Worst option in terms of precision, but simplest one: make fixed atom every crystall cell. This way you will see familiar crystalline structure, but a lot of forces will remain between these fixed points. You will only see changes in extreme case, like change of a crystal cell. Example: research about high pressure change to a crystal structure, probably superconductors.
Popular method with some precision: make atoms that are closer than a certain distance to a surface fixed. Idea is that in practice oxide is often attached to a substrate, and that substrate doesnt allow the oxide to move. You can study surface effects, catalytic activity for small molecules. Example: surface catalysts used in cars exchausts, hand warmers. Substrate plays an important role if oxide is a few nanometers, as it defines forces that keep the catalyst in a certain extended or contracted state. You can account for this by spacing atoms of the oxide's first layer accordingly. You will likely be able to see only a few layers, and then atoms' positions will become more chaotic, especially if spacing is far from what is found in a bulk crystal.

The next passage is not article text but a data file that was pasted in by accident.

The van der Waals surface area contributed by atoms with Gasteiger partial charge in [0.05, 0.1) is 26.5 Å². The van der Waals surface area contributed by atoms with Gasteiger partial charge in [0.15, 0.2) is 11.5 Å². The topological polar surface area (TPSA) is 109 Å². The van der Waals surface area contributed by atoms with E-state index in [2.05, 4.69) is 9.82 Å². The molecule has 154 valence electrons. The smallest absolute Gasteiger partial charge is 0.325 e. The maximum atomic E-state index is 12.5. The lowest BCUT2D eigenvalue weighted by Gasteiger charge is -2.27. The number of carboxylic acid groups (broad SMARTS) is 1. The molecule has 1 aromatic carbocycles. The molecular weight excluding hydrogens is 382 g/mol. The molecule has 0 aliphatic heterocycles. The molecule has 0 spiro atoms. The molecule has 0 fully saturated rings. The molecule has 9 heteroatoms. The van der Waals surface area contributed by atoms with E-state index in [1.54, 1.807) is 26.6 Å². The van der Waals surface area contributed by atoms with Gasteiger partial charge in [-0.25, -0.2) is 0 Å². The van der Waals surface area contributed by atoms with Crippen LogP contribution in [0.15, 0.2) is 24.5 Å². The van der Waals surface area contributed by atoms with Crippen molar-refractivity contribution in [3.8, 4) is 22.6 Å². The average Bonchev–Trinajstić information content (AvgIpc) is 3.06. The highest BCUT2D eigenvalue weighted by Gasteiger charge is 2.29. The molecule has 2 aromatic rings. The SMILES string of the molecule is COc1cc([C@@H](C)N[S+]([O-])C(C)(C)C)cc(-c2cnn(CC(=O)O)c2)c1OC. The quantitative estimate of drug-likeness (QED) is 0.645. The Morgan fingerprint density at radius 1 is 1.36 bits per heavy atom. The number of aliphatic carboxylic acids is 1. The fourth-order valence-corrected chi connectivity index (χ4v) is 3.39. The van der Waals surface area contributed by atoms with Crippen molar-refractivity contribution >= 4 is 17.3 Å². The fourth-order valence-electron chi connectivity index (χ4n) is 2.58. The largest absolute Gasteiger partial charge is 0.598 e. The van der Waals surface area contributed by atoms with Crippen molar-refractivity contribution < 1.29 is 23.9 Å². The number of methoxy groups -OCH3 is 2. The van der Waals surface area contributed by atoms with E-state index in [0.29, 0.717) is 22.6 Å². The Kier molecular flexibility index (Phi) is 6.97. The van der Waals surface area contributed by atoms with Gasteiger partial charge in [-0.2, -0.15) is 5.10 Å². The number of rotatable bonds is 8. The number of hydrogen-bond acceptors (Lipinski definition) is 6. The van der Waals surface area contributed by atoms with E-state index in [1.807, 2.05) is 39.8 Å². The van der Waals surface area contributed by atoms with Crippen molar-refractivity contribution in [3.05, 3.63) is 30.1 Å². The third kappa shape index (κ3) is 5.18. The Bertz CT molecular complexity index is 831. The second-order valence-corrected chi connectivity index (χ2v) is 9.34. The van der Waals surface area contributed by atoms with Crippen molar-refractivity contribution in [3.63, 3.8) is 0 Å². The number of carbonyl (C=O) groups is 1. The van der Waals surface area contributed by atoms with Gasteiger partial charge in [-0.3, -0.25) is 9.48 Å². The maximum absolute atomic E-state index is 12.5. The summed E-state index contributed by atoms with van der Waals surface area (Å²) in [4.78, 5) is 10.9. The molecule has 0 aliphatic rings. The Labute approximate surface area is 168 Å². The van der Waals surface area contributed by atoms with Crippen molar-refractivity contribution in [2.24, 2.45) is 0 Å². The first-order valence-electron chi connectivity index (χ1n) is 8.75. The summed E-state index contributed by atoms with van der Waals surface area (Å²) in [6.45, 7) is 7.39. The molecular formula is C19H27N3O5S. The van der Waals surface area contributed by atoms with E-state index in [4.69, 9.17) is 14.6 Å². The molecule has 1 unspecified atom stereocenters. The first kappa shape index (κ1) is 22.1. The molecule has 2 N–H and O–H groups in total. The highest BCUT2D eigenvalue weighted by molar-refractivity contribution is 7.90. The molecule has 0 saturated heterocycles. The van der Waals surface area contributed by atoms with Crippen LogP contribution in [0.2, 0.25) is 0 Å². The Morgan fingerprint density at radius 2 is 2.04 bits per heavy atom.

Emerging field, nanotechnology: make only one or a few far away atoms fixed. This allows to study most complex topics like nucleation, nanoparticle growth and stabilization. You will likely not see any familiar patterns, small nucleation sites are full of defects, and structure looks chaotic. Example: some UV protection for plastics, window films.
As usual, 'it depends'. What effects, what industry, do you want this study to be useful for? Select an appropriate complexity of a model based on that.